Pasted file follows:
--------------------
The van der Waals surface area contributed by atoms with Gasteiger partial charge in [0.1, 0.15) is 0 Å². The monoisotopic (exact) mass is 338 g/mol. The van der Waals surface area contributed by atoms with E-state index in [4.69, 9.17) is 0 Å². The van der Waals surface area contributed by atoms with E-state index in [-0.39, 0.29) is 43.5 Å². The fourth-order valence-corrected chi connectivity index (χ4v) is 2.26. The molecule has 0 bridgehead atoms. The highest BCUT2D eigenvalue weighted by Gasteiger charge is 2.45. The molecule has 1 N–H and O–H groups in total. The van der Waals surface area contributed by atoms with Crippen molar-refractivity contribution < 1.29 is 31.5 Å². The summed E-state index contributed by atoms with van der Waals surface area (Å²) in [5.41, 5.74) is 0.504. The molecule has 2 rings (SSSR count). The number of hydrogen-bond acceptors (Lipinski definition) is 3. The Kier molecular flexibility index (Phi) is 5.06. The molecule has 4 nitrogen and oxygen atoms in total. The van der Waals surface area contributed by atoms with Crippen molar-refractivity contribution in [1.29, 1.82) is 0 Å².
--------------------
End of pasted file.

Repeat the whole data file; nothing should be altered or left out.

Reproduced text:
The van der Waals surface area contributed by atoms with Gasteiger partial charge in [0.1, 0.15) is 0 Å². The monoisotopic (exact) mass is 338 g/mol. The van der Waals surface area contributed by atoms with E-state index in [4.69, 9.17) is 0 Å². The van der Waals surface area contributed by atoms with E-state index in [-0.39, 0.29) is 43.5 Å². The fourth-order valence-corrected chi connectivity index (χ4v) is 2.26. The molecule has 0 bridgehead atoms. The highest BCUT2D eigenvalue weighted by Gasteiger charge is 2.45. The molecule has 1 N–H and O–H groups in total. The van der Waals surface area contributed by atoms with Crippen molar-refractivity contribution < 1.29 is 31.5 Å². The summed E-state index contributed by atoms with van der Waals surface area (Å²) in [5.41, 5.74) is 0.504. The molecule has 2 rings (SSSR count). The number of hydrogen-bond acceptors (Lipinski definition) is 3. The Kier molecular flexibility index (Phi) is 5.06. The molecule has 4 nitrogen and oxygen atoms in total. The van der Waals surface area contributed by atoms with Crippen molar-refractivity contribution in [1.29, 1.82) is 0 Å².